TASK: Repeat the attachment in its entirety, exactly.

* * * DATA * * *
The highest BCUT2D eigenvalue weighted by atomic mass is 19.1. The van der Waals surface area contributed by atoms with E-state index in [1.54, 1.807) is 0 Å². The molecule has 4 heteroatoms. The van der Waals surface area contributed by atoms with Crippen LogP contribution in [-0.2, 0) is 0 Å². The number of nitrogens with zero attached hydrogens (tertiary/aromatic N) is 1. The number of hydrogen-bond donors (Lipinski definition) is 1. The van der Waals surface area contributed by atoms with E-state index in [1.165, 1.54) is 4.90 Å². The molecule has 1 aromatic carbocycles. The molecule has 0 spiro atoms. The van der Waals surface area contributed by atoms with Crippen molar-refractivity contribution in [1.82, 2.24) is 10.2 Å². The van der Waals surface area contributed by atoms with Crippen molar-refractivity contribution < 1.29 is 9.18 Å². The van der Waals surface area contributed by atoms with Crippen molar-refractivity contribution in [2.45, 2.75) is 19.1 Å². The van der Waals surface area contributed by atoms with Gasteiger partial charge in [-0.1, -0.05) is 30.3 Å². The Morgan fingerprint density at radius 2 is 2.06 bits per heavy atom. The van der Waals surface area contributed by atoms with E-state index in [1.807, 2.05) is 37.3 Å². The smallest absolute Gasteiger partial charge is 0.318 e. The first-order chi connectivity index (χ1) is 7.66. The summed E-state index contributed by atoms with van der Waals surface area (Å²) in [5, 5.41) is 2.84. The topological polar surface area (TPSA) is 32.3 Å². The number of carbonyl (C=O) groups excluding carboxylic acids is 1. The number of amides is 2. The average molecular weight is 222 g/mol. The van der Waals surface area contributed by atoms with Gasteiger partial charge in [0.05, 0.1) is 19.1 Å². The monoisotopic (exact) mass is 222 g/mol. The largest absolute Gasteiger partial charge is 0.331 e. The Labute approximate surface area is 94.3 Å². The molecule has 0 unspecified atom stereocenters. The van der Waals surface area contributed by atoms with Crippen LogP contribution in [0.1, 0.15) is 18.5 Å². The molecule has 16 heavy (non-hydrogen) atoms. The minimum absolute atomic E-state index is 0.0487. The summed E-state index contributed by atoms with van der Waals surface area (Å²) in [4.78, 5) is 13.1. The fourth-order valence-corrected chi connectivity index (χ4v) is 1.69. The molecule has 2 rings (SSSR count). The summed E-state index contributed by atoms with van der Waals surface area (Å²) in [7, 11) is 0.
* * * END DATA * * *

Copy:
The highest BCUT2D eigenvalue weighted by atomic mass is 19.1. The van der Waals surface area contributed by atoms with E-state index in [1.54, 1.807) is 0 Å². The molecule has 4 heteroatoms. The van der Waals surface area contributed by atoms with Crippen LogP contribution in [-0.2, 0) is 0 Å². The number of nitrogens with zero attached hydrogens (tertiary/aromatic N) is 1. The number of hydrogen-bond donors (Lipinski definition) is 1. The van der Waals surface area contributed by atoms with E-state index in [1.165, 1.54) is 4.90 Å². The molecule has 1 aromatic carbocycles. The molecule has 0 spiro atoms. The van der Waals surface area contributed by atoms with Crippen molar-refractivity contribution in [1.82, 2.24) is 10.2 Å². The van der Waals surface area contributed by atoms with Crippen molar-refractivity contribution < 1.29 is 9.18 Å². The van der Waals surface area contributed by atoms with Crippen molar-refractivity contribution in [2.45, 2.75) is 19.1 Å². The van der Waals surface area contributed by atoms with Gasteiger partial charge in [-0.1, -0.05) is 30.3 Å². The Morgan fingerprint density at radius 2 is 2.06 bits per heavy atom. The van der Waals surface area contributed by atoms with E-state index in [1.807, 2.05) is 37.3 Å². The smallest absolute Gasteiger partial charge is 0.318 e. The first-order chi connectivity index (χ1) is 7.66. The summed E-state index contributed by atoms with van der Waals surface area (Å²) in [5, 5.41) is 2.84. The topological polar surface area (TPSA) is 32.3 Å². The number of carbonyl (C=O) groups excluding carboxylic acids is 1. The number of amides is 2. The average molecular weight is 222 g/mol. The van der Waals surface area contributed by atoms with Gasteiger partial charge in [0.05, 0.1) is 19.1 Å². The monoisotopic (exact) mass is 222 g/mol. The largest absolute Gasteiger partial charge is 0.331 e. The Labute approximate surface area is 94.3 Å². The molecule has 0 unspecified atom stereocenters. The van der Waals surface area contributed by atoms with Crippen LogP contribution in [0.1, 0.15) is 18.5 Å². The molecule has 16 heavy (non-hydrogen) atoms. The minimum absolute atomic E-state index is 0.0487. The summed E-state index contributed by atoms with van der Waals surface area (Å²) in [4.78, 5) is 13.1. The fourth-order valence-corrected chi connectivity index (χ4v) is 1.69. The molecule has 2 rings (SSSR count). The summed E-state index contributed by atoms with van der Waals surface area (Å²) in [7, 11) is 0.